7. How to Read Scientific Graphs & Charts
How do scientists summarize their findings with visual aids? In this lesson, explore the different types of tables, charts and graphs that scientists use. Learn to read these effectively as a preview to your science studies.
8. Interpreting Graphs and Charts of Scientific Data: Practice Problems
Do charts and graphs make problem-solving difficult? Complex problems with visual representations can drain your brain during a test. In this lesson, learn three simple rules for solving problems with charts and graphs. We'll try them out as we walk through two sample problems.
9. Interpreting Tables of Scientific Data: Practice Problems
Complex table problems getting you down? Multi-question, situational problems don't have to be a drag on your testing performance. Learn how to apply three simple rules as we walk through two table problems together.
10. Interpolation in Statistics: Definition, Formula & Example
Interpolation is a useful mathematical and statistical tool used to estimate values between two points. In this lesson, you will learn about this tool, its formula and how to use it.
11. Extrapolation in Statistics: Definition, Formula & Example
Extrapolation is a useful statistical tool used to estimate values that go beyond a set of given data or observations. In this lesson, you will learn how to estimate or predict values using this tool.
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Other chapters within the ACT Prep: Practice & Study Guide course
- ACT: About the Test
- ACT English: Section Overview
- ACT English: Punctuation
- ACT English: Grammar and Usage
- ACT English: Sentence Structure
- ACT English: Parts of an Essay
- ACT English: Rhetorical Strategy
- ACT English: Organization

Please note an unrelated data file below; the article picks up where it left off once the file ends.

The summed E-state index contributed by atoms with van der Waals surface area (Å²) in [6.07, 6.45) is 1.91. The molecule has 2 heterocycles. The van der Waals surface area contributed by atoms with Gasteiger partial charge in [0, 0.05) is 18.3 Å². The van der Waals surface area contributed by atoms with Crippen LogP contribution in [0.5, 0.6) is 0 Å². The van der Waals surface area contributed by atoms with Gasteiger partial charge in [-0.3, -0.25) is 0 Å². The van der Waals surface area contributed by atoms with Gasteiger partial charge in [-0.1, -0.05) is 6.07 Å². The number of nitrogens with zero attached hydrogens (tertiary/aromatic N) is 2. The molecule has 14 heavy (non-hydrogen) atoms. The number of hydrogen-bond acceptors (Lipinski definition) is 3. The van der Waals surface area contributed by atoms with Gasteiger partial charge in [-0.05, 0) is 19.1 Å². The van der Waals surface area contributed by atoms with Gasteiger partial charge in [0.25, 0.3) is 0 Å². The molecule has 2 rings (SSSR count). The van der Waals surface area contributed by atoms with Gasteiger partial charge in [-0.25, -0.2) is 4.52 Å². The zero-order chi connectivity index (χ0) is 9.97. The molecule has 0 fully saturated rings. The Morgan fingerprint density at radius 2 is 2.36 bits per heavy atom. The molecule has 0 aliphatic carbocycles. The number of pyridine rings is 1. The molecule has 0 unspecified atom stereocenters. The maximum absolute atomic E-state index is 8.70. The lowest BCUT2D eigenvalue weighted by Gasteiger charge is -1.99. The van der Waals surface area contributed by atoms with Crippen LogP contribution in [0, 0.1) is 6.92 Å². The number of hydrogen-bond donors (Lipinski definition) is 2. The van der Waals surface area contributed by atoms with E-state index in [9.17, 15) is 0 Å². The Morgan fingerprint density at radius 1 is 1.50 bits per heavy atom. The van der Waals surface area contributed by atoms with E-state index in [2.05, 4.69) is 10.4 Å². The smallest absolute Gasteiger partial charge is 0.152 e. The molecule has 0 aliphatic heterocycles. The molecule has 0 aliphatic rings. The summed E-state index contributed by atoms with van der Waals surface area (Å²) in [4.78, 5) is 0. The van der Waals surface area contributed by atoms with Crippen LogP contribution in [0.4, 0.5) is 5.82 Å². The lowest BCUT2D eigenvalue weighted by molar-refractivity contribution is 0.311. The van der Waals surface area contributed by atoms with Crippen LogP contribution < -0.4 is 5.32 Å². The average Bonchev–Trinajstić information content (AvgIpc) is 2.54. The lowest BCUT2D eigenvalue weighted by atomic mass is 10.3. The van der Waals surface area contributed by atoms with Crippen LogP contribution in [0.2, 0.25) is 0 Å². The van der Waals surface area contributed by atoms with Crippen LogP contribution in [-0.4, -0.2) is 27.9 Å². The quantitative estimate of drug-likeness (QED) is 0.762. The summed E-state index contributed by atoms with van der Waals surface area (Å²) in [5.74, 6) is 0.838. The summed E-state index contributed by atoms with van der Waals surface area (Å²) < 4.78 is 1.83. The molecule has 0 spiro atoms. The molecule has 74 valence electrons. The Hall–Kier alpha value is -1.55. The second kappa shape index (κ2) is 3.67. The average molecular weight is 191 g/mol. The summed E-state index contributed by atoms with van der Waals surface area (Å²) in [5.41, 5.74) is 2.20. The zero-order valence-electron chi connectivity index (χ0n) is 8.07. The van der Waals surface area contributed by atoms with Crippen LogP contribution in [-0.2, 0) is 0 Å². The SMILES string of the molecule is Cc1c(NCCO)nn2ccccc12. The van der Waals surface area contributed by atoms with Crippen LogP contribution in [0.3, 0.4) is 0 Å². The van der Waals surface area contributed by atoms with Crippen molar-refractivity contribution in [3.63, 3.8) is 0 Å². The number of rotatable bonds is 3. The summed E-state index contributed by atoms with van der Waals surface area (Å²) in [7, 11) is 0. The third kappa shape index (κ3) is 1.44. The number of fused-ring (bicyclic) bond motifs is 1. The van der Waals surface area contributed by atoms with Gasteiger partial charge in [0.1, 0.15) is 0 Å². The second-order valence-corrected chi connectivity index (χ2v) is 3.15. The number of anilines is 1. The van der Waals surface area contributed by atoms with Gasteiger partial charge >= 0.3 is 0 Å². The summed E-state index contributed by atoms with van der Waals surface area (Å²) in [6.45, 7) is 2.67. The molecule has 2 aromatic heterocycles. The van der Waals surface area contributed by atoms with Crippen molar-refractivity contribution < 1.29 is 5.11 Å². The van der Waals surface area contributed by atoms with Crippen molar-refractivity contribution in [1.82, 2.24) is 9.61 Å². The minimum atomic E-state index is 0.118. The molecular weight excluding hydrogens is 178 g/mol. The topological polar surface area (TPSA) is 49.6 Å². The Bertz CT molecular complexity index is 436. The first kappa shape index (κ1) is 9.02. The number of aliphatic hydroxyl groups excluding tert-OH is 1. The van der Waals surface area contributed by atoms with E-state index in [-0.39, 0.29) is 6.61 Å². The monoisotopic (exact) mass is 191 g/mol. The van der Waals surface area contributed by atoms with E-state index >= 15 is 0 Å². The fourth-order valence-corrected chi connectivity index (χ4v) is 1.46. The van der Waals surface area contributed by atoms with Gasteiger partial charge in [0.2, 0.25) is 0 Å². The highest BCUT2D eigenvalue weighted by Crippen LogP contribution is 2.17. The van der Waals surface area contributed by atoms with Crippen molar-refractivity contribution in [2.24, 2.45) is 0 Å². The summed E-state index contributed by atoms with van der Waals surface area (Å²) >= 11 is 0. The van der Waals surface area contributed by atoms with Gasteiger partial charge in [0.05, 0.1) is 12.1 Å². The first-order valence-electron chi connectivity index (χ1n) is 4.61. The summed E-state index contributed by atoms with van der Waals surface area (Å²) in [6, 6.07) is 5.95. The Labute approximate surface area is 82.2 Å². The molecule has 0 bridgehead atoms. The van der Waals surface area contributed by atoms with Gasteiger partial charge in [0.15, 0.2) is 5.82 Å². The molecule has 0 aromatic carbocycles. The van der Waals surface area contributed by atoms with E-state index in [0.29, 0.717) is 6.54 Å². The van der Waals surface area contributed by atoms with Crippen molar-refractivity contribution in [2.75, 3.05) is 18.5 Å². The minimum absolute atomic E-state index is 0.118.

- ACT English: Style
- ACT Math: Overview
- ACT Math: Number & Quantity
- ACT Math: Pre-Algebra
- ACT Math: Algebraic Expressions
- ACT Math: Radicals
- ACT Math: Linear Equations
- ACT Math: Functions
- ACT Math: Types of Functions
- ACT Math: Absolute Value
- ACT Math: Matrices
- ACT Math: Inequalities
- ACT Math: Probability, Combinations & Factorial
- ACT Math: Data and Statistics
- ACT Math: Exponents
- ACT Math: Polynomials and Quadratics
- ACT Math: Rational Equations and Expressions
- ACT Math: Sequences
- ACT Math: Complex Numbers
- ACT Math: Exponentials and Logarithms
- ACT Math: Coordinate Geometry
- ACT Math: Conic Sections
- ACT Math: Triangles
- ACT Math: Plane Geometry
- ACT Math: Lines and Angles
- ACT Math: Trigonometry
- ACT Science Reasoning: Overview
- ACT Science Reasoning: Evaluating Models
- ACT Reading: Overview
- ACT Reading: Question Types
- ACT Reading: Understanding Reading Passages
- ACT Reading: Word Meanings and Choice
- ACT Reading: Analyzing Reading Passages
- ACT Reading: Practice
- ACT Writing: Overview
- ACT Writing: Essay Skills
- ACT Writing: Planning and Writing
- ACT Writing: Advanced Writing Skills
- ACT Prep Flashcards